If you are working on a project and are wondering “what does a CNC machine do compared to other metalworking processes,” we are here to help you understand. The difference is important to know before you begin the design of your component.
CNC stands for computer numerical control. Cambridge Dictionary defines it as “a system used in manufacturing, in which computers operate the tools and machines.” These highly efficient machines are used globally in manufacturing, and the demand is expected to reach 2.8 million units in 2030.
Today’s CNC machines are advanced multi-axis systems that use a subtractive manufacturing technology to remove material from the workpiece. This differs from additive technology, like 3D printing, or formative technology, like molding.
A Short History of CNC Machines
People have been using machines to make work easier for centuries. For example, the first lathe is traced back to 1300 BC in ancient Egypt. CNC machines evolved from numeric control (NC), which used punch cards and then tapes. In the 1940s, John Parson used a coordinate position system to perform a machining operation with the help of a punch card, allowing it to move in small increments to generate the desired finish. This led to the development of NC-controlled machines. With NC-controlled machines, the tape had to be remade every time a program changed. In the late 1960s, the idea of computer-controlled machining began to circulate, adding the “C” to NC. CNC technology advanced in the 1970s as computer-aided design (CAD) and computer-aided machining (CAM) made significant advancements. By 1989 CNC machines were industry standard.
How CNC Machines Work
CNC machining creates parts by removing material from a solid block or sheet of metal, called the blank or workpiece.
A CNC machine produces highly accurate parts directly from a CAD file. In simple terms, an engineer creates the CAD or CAM file, the file is turned into a CNC program, and the CNC machine executes the program, creating the part. There are countless CNC machines available that serve various functions and may have from 2- to 6-axis movements, allowing some machines to machine highly complex geometries. A 2-axis machine operates on the X and Y plane; a 3-axis adds the Z plane. 4-axis adds a rotational plane around the X-axis, known as the A-axis. 5 and 6 axes add rotational planes around the Y and Z axes, called the B- and C axes, respectively.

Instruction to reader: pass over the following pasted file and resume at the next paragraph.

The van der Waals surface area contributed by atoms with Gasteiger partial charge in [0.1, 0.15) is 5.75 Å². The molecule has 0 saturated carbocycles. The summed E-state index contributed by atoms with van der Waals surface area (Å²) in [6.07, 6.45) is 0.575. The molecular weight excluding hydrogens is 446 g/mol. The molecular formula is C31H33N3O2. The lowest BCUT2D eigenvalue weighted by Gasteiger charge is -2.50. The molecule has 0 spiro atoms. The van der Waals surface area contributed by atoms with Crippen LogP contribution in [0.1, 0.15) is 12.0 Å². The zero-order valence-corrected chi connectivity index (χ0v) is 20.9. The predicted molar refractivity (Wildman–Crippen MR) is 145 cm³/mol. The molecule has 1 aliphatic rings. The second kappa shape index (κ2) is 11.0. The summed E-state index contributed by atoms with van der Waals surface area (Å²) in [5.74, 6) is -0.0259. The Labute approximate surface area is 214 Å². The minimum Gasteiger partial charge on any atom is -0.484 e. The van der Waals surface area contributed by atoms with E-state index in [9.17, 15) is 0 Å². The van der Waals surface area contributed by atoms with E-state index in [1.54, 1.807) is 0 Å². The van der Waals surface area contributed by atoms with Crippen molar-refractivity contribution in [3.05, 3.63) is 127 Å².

Types of CNC Machines
Some of the most common CNC machines are:
Lathe – A CNC lathe rotates the workpiece against the cutting tools to make a shape. The rotating motion of the workpiece makes this process ideal for symmetrical objects like spheres, cylinders, or cones. They also create features such as drill holes, bores, and threads.
Mill – A mill is similar to a lathe, but the cutting tools rotate around the workpiece. A five-axis mill can create very complex shapes. Tapping, drilling, turning, and face and shoulder milling are common functions performed by a CNC mill.
Router – CNC routers feature a 3-axis spindle. A router operates at a higher speed than a mill but is primarily used to cut softer materials. A router’s work envelope size can be quite large and often not enclosed.
CNC Waterjet – Water cutters use a high-pressure stream of water to cut through the metal, providing a high level of accuracy and an excellent surface finish since there are no heat-effected edges. CNC waterjets are typically used to cut sheet metal.
Look to the Professionals for Your CNC Needs
When you need CNC machining, turn to Cameron manufacturing and design. We offer CNC machining, turning, milling, and water jet cutting. From thorough planning to on-time project execution, we keep cost, quality, and time under control.
In addition to machining, we offer metal fabrication, engineering, welding, and installation services, making us a preferred metal fabricator for many across a wide range of industries.